Leadership lessons and principles seem to make more sense when they are examined in a real flesh and blood leader. In this case, we are looking at one of the most successful Major League Baseball Managers ever, Bobby Cox.
3. He did not over manage. After he had put his team together, he let them play. If a guy was struggling to hit, or a pitcher was struggling to find the strike zone, Bobby was incredibly patient about letting them work their way out of the slump.
4. He demonstrated loyalty to his players. I have heard him in interviews being questioned about why the slumping or struggling player was still in the lineup. Bobby was always positive and optimistic. He’d say, “He is a great player that is just going through a little rough stretch. It is just a matter of time before he breaks out of it.” This loyalty was so appreciated by his players.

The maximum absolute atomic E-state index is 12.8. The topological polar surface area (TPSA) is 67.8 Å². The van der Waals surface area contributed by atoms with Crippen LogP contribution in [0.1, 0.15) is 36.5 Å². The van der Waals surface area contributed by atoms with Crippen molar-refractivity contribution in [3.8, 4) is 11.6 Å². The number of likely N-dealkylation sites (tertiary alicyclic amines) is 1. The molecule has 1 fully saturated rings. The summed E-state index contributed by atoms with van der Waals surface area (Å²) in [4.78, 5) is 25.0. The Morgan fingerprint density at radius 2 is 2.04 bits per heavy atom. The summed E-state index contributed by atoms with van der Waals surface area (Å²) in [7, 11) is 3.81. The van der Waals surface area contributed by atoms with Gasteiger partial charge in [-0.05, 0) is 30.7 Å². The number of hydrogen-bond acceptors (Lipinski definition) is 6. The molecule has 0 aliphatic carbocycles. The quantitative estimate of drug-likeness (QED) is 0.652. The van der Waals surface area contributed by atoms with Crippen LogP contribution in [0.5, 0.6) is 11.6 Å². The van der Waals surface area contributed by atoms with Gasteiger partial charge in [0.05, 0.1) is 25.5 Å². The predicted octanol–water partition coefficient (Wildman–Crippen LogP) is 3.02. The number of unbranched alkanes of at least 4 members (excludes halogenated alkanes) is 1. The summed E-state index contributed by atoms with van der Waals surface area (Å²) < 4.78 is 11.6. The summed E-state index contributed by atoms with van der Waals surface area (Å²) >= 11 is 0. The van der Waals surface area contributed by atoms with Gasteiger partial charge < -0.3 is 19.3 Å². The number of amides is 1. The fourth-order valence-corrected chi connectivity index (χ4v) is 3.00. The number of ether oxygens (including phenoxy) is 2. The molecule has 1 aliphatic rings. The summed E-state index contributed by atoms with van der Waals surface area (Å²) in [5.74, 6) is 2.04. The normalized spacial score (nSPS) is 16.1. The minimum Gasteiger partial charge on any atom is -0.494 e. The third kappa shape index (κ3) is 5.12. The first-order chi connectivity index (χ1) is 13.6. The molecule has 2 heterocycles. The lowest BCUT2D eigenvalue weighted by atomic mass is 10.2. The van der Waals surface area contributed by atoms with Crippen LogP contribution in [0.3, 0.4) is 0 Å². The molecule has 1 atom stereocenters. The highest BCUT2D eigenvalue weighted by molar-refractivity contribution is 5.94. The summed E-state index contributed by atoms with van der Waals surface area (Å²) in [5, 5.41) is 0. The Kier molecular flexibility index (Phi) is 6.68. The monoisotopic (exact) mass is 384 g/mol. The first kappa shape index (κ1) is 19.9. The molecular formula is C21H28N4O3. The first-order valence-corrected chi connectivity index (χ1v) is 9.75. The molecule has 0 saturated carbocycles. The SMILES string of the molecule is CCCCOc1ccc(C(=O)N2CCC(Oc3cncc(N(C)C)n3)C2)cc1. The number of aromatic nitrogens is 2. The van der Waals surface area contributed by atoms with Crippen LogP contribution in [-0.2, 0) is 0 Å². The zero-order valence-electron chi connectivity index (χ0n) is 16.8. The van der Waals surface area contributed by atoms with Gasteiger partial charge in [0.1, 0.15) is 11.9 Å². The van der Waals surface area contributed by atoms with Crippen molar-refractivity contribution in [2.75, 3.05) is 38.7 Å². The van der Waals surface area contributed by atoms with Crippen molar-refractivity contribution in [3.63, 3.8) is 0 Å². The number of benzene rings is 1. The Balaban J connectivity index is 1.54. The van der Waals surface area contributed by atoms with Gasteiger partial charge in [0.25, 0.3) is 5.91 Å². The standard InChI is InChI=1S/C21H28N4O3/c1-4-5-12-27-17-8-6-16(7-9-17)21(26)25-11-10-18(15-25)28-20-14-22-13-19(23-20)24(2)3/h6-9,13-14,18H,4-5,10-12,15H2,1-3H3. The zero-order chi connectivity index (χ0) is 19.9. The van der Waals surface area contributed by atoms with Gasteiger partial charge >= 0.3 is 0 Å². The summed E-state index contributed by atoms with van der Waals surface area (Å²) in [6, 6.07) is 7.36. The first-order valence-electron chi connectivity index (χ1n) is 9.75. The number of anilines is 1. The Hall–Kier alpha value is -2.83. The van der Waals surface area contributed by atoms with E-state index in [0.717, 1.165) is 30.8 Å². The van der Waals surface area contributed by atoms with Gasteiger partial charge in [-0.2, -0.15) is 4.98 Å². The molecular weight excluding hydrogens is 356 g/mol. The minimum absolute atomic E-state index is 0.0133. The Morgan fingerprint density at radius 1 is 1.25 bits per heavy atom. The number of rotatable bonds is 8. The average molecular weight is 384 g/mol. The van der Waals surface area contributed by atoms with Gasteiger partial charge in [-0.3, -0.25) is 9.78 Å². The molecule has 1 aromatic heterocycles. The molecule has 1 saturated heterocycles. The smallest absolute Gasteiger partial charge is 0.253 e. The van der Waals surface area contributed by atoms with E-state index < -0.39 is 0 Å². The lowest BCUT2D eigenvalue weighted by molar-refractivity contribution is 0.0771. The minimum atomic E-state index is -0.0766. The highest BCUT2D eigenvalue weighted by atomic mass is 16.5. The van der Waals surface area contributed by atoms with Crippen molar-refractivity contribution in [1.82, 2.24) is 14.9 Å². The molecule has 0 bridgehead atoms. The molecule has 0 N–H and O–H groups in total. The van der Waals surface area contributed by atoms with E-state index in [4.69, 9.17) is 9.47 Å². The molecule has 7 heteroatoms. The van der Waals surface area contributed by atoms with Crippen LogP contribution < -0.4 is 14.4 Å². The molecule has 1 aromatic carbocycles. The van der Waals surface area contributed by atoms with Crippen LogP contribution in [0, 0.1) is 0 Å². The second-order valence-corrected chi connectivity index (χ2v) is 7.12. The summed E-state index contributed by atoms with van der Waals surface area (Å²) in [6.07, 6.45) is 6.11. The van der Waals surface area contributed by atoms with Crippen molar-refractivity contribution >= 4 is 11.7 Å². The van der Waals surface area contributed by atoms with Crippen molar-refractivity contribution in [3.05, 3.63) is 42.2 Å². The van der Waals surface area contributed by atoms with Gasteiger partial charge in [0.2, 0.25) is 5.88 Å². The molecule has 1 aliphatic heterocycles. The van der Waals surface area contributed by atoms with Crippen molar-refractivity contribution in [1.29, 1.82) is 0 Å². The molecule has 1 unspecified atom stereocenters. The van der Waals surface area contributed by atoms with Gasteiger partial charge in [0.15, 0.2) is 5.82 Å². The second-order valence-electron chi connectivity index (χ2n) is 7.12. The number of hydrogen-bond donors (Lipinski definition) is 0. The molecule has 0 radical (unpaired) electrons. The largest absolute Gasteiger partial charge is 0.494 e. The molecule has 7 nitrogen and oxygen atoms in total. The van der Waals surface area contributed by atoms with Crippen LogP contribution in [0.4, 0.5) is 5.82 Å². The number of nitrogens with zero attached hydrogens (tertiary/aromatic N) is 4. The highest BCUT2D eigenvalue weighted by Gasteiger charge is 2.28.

5. Bobby Cox took up for his players. One of the all-time records that he holds is for being ejected from ball games. The thing that puts this record in context is the fact that most of the ejections have come while he was defending one of his players and trying to keep them from getting ejected.
6. Bobby always seemed to get the most out of his teams. There were many years when the Braves did not have the most talented players in the league. Over the course of the 162 game season, though, most of the teams that Cox managed won more games than they lost. As a manager, Cox instilled a culture of winning. He put that deep into the DNA of the team so that year after year, they just seem to find ways to win.
Have you had a coach or other leader that was able to get more out of you than you thought you were able to give? Have you every played for or worked for someone who saw talent and potential in you that you did not even see yourself?